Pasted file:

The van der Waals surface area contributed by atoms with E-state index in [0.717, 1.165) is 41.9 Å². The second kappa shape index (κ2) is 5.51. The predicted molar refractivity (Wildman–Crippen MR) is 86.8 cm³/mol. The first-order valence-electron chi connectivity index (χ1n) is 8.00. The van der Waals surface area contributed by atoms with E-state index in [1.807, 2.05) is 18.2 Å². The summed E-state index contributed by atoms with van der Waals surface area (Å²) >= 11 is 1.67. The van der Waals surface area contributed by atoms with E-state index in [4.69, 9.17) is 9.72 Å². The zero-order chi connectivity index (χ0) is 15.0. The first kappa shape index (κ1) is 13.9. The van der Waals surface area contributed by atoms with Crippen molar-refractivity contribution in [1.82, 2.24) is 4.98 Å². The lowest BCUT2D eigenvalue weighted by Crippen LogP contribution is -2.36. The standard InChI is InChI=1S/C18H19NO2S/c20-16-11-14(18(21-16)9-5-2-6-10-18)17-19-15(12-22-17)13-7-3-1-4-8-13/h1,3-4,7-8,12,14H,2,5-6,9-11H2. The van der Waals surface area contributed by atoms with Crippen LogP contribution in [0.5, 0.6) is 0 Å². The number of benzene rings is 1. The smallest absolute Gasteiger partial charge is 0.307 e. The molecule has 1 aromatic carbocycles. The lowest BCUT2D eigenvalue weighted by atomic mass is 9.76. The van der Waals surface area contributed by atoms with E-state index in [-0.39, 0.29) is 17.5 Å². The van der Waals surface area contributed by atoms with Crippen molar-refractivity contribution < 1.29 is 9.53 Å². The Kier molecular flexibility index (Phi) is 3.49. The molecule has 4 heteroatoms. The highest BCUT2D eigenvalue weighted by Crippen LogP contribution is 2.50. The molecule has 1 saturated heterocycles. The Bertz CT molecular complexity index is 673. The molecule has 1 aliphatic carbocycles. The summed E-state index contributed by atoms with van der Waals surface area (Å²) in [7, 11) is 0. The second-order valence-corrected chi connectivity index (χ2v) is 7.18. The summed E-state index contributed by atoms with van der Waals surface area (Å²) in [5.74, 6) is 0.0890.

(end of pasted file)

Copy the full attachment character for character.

The van der Waals surface area contributed by atoms with E-state index in [0.717, 1.165) is 41.9 Å². The second kappa shape index (κ2) is 5.51. The predicted molar refractivity (Wildman–Crippen MR) is 86.8 cm³/mol. The first-order valence-electron chi connectivity index (χ1n) is 8.00. The van der Waals surface area contributed by atoms with E-state index in [1.807, 2.05) is 18.2 Å². The summed E-state index contributed by atoms with van der Waals surface area (Å²) >= 11 is 1.67. The van der Waals surface area contributed by atoms with E-state index in [4.69, 9.17) is 9.72 Å². The zero-order chi connectivity index (χ0) is 15.0. The first kappa shape index (κ1) is 13.9. The van der Waals surface area contributed by atoms with Crippen molar-refractivity contribution in [1.82, 2.24) is 4.98 Å². The lowest BCUT2D eigenvalue weighted by Crippen LogP contribution is -2.36. The standard InChI is InChI=1S/C18H19NO2S/c20-16-11-14(18(21-16)9-5-2-6-10-18)17-19-15(12-22-17)13-7-3-1-4-8-13/h1,3-4,7-8,12,14H,2,5-6,9-11H2. The van der Waals surface area contributed by atoms with Crippen LogP contribution in [0.5, 0.6) is 0 Å². The number of benzene rings is 1. The smallest absolute Gasteiger partial charge is 0.307 e. The molecule has 1 aromatic carbocycles. The lowest BCUT2D eigenvalue weighted by atomic mass is 9.76. The van der Waals surface area contributed by atoms with E-state index in [-0.39, 0.29) is 17.5 Å². The van der Waals surface area contributed by atoms with Crippen molar-refractivity contribution < 1.29 is 9.53 Å². The Kier molecular flexibility index (Phi) is 3.49. The molecule has 4 heteroatoms. The highest BCUT2D eigenvalue weighted by Crippen LogP contribution is 2.50. The molecule has 1 saturated heterocycles. The Bertz CT molecular complexity index is 673. The molecule has 1 aliphatic carbocycles. The summed E-state index contributed by atoms with van der Waals surface area (Å²) in [7, 11) is 0. The second-order valence-corrected chi connectivity index (χ2v) is 7.18. The summed E-state index contributed by atoms with van der Waals surface area (Å²) in [5.74, 6) is 0.0890.